The survey showed that participants between the ages of 20 and 45 years who were born during October to March were more likely to engage in sensation-seeking behaviours than people of the same age born during April to September. "Sensation seeking" is defined in earlier research by Zuckerman as "the seeking of varied, novel and intense sensations and experiences and the willingness to take physical, social, legal and financial risks for the sake of such experiences."

But just as fascinating is the researchers' finding that winter babies aged between 46 and 69 years were considerably less likely to take risks than their summer counterparts.

"Of course we would expect younger people to take more risks," says Dr Joinson. "For most people youth is all about trying new experiences - leaving home, going out into the world, getting their first job etc. And most people, through life experience, do tend to take fewer risks as they get older. What is significant about these results is that later on in life the level of risk-taking among people born in winter declines to a level below that of people born in summer."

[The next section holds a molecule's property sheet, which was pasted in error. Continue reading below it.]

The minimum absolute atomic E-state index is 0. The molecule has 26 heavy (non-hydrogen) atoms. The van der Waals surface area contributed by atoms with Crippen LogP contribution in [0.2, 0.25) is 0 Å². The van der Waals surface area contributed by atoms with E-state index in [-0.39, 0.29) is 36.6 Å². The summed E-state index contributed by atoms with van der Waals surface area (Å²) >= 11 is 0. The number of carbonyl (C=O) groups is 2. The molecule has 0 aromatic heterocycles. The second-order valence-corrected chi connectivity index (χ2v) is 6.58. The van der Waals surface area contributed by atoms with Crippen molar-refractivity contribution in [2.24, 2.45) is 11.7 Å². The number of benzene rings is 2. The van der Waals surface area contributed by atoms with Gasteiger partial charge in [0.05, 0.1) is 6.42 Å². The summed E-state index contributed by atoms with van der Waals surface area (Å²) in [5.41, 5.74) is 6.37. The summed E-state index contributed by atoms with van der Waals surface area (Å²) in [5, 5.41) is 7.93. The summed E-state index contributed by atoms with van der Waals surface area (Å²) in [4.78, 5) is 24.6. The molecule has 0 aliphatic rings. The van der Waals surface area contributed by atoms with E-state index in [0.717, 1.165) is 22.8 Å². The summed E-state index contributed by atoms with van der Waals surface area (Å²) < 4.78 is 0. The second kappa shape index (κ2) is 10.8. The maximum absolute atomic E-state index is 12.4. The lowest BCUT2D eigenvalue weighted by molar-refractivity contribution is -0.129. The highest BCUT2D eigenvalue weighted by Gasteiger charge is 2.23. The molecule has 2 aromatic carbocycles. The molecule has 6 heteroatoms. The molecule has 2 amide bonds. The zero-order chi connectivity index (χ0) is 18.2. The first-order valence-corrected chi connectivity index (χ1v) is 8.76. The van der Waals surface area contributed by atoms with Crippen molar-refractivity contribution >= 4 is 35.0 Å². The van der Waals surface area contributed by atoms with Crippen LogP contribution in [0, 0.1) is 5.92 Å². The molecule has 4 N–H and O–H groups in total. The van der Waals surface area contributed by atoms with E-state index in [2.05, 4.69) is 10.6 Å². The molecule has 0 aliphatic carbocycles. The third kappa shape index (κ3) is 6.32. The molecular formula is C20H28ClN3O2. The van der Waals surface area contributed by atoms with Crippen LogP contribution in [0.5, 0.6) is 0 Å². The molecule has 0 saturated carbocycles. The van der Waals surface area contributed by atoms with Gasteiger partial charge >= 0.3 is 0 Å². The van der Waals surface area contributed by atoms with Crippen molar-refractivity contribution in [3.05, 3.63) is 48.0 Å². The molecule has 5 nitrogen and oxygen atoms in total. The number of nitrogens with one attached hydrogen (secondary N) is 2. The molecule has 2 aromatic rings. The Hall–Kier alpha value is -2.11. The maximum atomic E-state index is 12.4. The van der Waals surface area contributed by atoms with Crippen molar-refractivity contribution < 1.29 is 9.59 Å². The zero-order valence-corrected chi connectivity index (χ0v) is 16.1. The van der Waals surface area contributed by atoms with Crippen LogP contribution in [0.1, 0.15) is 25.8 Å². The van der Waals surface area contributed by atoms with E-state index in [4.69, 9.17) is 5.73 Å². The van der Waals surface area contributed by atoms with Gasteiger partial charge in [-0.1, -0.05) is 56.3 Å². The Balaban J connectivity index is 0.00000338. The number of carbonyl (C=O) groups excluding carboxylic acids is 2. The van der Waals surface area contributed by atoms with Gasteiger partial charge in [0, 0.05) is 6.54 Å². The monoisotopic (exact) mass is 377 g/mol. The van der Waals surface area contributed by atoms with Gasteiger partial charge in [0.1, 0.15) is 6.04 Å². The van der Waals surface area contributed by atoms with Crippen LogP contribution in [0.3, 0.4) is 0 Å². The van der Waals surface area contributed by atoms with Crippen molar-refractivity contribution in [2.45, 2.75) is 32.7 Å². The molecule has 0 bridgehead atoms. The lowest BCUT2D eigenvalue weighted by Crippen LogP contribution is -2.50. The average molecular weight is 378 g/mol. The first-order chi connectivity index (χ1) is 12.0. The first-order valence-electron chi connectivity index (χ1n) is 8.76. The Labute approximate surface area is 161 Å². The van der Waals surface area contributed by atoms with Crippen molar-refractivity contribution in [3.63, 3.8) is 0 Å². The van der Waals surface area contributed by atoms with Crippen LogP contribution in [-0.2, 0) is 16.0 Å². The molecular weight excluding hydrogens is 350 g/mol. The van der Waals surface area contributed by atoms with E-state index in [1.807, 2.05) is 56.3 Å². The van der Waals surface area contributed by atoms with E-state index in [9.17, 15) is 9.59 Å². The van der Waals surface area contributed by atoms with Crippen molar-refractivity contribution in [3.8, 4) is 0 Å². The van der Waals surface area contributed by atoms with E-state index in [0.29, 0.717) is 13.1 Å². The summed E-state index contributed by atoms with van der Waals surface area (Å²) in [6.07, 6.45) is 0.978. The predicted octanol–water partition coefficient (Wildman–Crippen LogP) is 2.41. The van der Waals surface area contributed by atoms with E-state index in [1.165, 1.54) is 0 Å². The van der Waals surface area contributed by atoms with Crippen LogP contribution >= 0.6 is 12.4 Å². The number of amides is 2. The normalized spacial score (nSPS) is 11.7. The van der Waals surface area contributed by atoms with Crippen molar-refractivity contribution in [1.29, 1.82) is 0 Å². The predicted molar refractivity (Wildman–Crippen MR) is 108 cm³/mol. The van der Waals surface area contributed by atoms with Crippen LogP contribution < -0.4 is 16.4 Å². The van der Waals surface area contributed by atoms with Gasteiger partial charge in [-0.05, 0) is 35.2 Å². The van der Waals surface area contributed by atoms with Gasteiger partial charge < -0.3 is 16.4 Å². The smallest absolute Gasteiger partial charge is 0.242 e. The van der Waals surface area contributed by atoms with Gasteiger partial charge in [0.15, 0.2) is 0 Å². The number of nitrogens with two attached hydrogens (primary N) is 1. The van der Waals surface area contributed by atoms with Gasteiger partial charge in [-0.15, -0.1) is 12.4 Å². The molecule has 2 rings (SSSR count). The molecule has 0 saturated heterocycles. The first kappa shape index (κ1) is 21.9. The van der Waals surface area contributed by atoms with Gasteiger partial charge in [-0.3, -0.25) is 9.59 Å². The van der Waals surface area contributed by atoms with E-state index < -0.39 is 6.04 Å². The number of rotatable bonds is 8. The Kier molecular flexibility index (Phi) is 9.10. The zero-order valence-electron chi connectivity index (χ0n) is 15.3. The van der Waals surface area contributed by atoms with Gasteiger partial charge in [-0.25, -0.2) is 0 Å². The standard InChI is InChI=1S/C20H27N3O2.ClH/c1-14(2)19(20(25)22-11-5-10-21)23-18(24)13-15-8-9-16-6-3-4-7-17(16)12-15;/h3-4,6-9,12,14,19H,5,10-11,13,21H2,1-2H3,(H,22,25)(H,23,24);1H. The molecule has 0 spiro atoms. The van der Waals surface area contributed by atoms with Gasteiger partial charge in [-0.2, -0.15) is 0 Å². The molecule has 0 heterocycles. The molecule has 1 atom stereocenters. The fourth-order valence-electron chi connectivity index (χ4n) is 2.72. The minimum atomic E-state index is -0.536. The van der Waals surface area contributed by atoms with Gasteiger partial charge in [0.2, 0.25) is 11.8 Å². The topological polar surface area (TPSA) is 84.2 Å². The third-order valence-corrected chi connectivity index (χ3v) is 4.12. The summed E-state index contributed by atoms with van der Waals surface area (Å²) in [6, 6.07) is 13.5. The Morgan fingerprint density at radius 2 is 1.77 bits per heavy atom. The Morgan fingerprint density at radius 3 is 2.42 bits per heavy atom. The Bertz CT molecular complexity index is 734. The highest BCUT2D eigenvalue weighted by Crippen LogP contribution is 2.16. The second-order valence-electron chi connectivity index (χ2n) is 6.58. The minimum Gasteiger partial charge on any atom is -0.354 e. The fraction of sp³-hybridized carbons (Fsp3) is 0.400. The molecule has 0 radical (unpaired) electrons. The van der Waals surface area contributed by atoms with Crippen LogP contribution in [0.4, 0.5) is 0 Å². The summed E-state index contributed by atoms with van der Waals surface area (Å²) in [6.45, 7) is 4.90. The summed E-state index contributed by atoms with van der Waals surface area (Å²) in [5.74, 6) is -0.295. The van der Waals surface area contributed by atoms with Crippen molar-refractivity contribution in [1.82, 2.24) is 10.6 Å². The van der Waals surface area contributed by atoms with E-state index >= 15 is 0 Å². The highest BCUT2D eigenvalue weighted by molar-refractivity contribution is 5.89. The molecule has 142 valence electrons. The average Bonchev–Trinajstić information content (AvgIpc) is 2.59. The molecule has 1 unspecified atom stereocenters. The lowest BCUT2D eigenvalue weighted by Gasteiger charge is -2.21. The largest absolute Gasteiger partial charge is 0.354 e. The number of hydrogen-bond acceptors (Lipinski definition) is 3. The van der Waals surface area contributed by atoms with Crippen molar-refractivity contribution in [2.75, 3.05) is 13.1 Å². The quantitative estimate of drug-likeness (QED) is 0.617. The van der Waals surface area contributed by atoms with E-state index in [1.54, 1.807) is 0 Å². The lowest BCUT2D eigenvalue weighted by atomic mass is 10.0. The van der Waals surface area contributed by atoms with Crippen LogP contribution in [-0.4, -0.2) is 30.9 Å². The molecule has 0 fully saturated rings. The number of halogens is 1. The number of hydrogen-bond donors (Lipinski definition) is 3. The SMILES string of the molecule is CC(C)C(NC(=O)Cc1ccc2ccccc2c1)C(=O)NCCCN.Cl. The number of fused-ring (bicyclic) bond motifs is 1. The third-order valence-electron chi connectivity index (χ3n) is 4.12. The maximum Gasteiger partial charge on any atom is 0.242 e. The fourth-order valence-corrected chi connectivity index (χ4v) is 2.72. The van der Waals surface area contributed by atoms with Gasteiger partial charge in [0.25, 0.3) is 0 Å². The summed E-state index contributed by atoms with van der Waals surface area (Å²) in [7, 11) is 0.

The lack of humans' willingness to gamble in later life is born out by numerous studies which show the brain's level of dopamine starts to decrease from the age of 40. But this decline still doesn't clearly explain why the level of risk-taking among those born in the winter should fall so steeply.

"It's been suggested that there is a link with the length of photoperiod when people are born and what this means in terms of dopamine turnover across the entire lifespan," says Dr Joinson, who is now understandably keen to undertake more research in the southern hemisphere and on the equator to see if results there correlate with her recent findings.

"It does seem to be the case that the season in which you're born can have far-reaching effects for the rest of your life."

And not, of course, just yours. If you're born to be a stock-market trader, it may have quite an effect on other people's, too.